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Rev Paul Pediatr. 2013 Dec;31(4):480-7. doi: 10.1590/S0103-05822013000400010.

Evaluation of employees in public day care centers knowledge about breastfeeding and complementary feeding.

[Article in English, Portuguese]

Author information

1
Faculdade de Medicina, UFU, UberlândiaMG, Brasil.

Abstract

OBJECTIVE:

To evaluate the knowledge of public day care centers employees about breastfeeding and complementary feeding.

METHODS:

A cross-sectional study was conducted in 15 public day care centers randomly selected in the city of Uberlandia, Southeast Brazil. A questionnaire applied to school principals, teachers, educators and general services assistants (GSA) included demographic and socioeconomic variables and questions about knowledge on breastfeeding, complementary feeding besides employees' perceptions about these subjects. Kruskal-Wallis with multiple comparison and chi-square tests were used to compare variables by professional category.

RESULTS:

304 employees participated in the study. The highest percentages of correct answers were noted for questions about exclusive breastfeeding: definition - 97% (n=296) and duration - 65% (n=199). Regarding complementary feeding, 61% (n=187) correctly answered about the appropriate age to introduce it, with a lower percentage for meat (56%; n=170) and sugar (16%; n=50). Concerning employees' perceptions, 9% (n=29) believed that there is weak breast milk, 79% (n=241) and 51% (n=157) reported the negative influence of bottle feeding and pacifier use on breastfeeding. Among the interviewed subjects, 77% (n=234) answered that they had a positive influence on the quality of the food given to the children. There were no differences in the answers according to professional category, except for the negative influence of pacifiers on breastfeeding.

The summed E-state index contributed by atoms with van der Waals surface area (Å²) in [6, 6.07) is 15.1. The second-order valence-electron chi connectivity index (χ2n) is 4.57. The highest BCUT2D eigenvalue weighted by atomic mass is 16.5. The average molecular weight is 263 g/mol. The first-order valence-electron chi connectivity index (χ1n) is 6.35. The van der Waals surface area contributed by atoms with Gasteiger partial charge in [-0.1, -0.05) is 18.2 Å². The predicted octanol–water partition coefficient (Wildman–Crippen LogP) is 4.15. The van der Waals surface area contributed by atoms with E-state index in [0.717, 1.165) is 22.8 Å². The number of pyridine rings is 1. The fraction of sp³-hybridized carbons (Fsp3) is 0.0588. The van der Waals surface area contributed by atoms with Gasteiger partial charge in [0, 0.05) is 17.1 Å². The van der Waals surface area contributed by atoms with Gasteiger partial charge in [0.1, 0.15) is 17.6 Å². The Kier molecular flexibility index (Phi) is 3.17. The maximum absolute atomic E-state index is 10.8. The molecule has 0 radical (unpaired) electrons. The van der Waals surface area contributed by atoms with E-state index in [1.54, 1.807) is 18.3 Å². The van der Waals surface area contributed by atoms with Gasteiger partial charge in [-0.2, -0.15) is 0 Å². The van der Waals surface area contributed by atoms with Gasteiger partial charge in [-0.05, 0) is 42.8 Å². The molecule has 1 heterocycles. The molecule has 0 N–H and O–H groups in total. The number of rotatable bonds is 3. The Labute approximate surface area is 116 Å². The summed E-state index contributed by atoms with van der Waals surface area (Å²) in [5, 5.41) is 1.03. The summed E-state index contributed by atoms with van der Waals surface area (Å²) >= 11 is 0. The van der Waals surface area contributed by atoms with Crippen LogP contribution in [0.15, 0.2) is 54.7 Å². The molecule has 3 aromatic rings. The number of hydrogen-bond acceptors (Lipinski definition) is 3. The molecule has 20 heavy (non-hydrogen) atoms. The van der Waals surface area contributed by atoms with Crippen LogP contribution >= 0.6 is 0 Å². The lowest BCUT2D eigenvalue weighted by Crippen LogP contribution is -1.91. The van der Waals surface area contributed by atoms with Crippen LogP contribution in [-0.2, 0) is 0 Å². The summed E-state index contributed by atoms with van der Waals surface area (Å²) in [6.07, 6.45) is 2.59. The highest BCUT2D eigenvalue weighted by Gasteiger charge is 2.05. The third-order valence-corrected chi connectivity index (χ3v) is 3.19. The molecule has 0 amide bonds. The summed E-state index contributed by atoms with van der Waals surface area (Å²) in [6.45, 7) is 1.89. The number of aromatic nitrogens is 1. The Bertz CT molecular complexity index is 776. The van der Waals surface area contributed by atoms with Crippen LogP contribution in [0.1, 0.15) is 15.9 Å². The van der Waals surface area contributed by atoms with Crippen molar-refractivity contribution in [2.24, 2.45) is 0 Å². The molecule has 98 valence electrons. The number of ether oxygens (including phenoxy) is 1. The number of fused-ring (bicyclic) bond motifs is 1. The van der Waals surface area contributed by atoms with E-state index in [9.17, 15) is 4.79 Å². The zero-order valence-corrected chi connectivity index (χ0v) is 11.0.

CONCLUSIONS:

Employees of public day care centers knew more about breastfeeding than about complementary feeding. Educational activities about breastfeeding and complementary feeding are necessary for day care centers employees.

PMID:
24473953
PMCID:
PMC4183038
DOI:
10.1590/S0103-05822013000400010
[Indexed for MEDLINE]
Free PMC Article

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